Opinion: Taiwan will lose more 'diplomatic partners' in near future



In a move to consolidate Taiwan’s relationship with its “diplomatic partner,” Taiwan leader Tsai Ing-wen is in Swaziland from April 17 to 21, as part of a “state visit.” But her efforts, as time will prove, are doomed to fail without a stable cross-Strait relationship with the Chinese Mainland.

After the Chinese Mainland was restored its seat in the United Nations in 1971, the government of the People’s Republic of China was widely recognized by the international community as the sole legal government of China. This recognition means that Taiwan is seen as a part of China, and no country should maintain formal relations with both Beijing and Taipei.

This has led to many of Taiwan’s “diplomatic partners,” including most recently Sao Tome and Principe and Panama, to switch their recognition of Chinese leadership from Taipei to Beijing. Except for countries like Swaziland, which is among Taiwan’s oldest and most reliable “partners,” most of Taiwan’s “allies,” including Vatican City, El Salvador and Nicaragua, are preparing to switch their official recognition from Taipei to Beijing. The question is, which country will be next?

Chinese Foreign Minister Wang Yi and Isabel Saint Malo de Alvarado, Panama's vice president and foreign minister, attend a press conference after signing a joint communique on the establishment of diplomatic relations between two countries, Beijing, June 13, 2017. /Xinhua Photo

To further strengthen Taiwan’s relationship with its “diplomatic partners,” Tsai Ing-wen has traveled to several countries, ranging from Latin America to the Pacific islands and Africa. The Swaziland trip is the fourth time Tsai has visited in two years. In addition to encouraging these “partners” to speak up for Taiwan at the UN and other international organizations, Tsai tries to create the image that “Taiwan is an independent state”. She has to maintain as many “partners” as possible, as a symbol of autonomy in the international world. If the number of Taiwan’s “diplomatic partners” is reduced to zero, then the idea that “Taiwan is an independent state” would become nothing but an illusion.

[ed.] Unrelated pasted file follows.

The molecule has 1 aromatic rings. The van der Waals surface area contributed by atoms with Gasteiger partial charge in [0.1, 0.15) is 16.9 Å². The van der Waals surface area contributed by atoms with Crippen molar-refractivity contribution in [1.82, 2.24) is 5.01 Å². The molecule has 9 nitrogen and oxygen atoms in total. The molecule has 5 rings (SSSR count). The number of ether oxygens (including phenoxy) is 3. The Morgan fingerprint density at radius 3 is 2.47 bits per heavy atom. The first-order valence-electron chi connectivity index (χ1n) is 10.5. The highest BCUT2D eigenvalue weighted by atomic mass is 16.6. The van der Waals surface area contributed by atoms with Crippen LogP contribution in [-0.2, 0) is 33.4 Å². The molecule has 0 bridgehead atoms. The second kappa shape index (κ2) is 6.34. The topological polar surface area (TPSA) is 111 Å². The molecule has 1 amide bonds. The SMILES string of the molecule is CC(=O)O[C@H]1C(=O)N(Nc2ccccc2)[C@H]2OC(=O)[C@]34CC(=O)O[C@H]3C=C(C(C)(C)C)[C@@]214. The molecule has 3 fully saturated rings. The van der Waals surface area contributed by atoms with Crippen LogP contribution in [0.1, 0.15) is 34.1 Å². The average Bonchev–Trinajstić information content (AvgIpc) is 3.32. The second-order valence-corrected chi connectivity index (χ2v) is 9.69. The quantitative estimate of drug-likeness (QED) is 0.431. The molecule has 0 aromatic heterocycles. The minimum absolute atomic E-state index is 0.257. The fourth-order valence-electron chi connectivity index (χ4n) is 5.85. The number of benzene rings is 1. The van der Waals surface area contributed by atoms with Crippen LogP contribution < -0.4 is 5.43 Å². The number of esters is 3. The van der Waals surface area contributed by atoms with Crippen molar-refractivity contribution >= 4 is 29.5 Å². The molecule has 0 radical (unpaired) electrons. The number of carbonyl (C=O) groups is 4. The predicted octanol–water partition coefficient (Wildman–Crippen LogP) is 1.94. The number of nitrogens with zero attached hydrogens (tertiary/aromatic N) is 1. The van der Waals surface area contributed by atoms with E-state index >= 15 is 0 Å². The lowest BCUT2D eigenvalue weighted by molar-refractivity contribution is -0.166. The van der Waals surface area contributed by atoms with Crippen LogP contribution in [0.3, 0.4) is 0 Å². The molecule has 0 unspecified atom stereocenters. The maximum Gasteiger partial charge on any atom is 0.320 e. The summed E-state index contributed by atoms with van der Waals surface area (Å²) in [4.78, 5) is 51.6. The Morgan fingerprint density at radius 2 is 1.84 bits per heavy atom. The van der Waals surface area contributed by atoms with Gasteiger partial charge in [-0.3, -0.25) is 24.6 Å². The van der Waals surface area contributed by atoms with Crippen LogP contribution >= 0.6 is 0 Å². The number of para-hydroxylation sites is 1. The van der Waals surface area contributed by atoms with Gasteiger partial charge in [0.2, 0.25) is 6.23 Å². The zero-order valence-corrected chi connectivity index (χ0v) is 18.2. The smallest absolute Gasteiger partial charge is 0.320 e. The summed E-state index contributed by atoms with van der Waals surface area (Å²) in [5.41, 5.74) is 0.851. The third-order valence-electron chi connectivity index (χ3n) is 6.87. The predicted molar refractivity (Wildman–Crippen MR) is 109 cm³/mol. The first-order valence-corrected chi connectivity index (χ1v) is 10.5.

At its highest point, Taiwan had 70 “diplomatic partners” in 1969. The number has dwindled since then and is now down to only 20. This trend vividly reflects the acceptance of the One-China Principle by the international community. Following this trend, even Panama, once a longstanding “friend” of

Taiwan, cut ties with the island last June.

Past experience also proves that an excellent cross-Strait relation is a preliminary basis for Taiwan to maintain ties with its “partners” and its participation in international organizations. During the Chen Shui-bian administration, Taiwan irritated the Chinese Mainland with its “One Country on Each Side” idea. Although Chen adopted a “dollar diplomacy” strategy to buy Taiwan’s “allies,” the number of the region’s “partners” dropped dramatically from 32 to 23. Taiwan was also forbidden from participating in the World Health Assembly (WHA) and International Civil Aviation Organization (ICAO).

In contrast, during the Ma Ying-jeou administration, Taiwan recognized the “1992 consensus,” which states that “both sides belong to one China.” This became the basis for successfully fostering relations with almost all of its “diplomatic partners,” except the Gambia. Taiwan was also accepted by important world organizations such as WHA and ICAO.

Chinese President Xi Jinping (R) shakes hands with Ma Ying-jeou during their meeting at the Shangri-La Hotel in Singapore, Nov. 7, 2015. /Xinhua Photo

Tsai Ing-wen should draw lessons from these different experiences and should realize that it is impossible for her to enjoy a good relationship with Taiwan’s “diplomatic partners” without fundamentally changing her cross-Strait policy. Taiwan has two “diplomatic partners” in Africa: Swaziland and Burkina Faso. However, Burkina Faso is reluctant to invite Tsai, making Swaziland the only stop on her current Africa trip. Many analysts are speculating that the short trip could mean that Taiwan is facing challenges in its relationship with Burkina Faso. If Burkina Faso turns its back on Taiwan, Swaziland will become the last remaining “partner” in Africa, just as Vatican City is its last “partner” in Europe.

If Tsai Ing-wen wants to avoid these frustrating scenarios, she should recognize the“1992 consensus” and its core One-China Principle. Only in this way can Tsai Ing-wen resume a good relationship with the Chinese Mainland, and on this basis, maintain a good relationship with Taiwan’s “partners.” Otherwise, Taiwan will be isolated and marginalized on the international stage.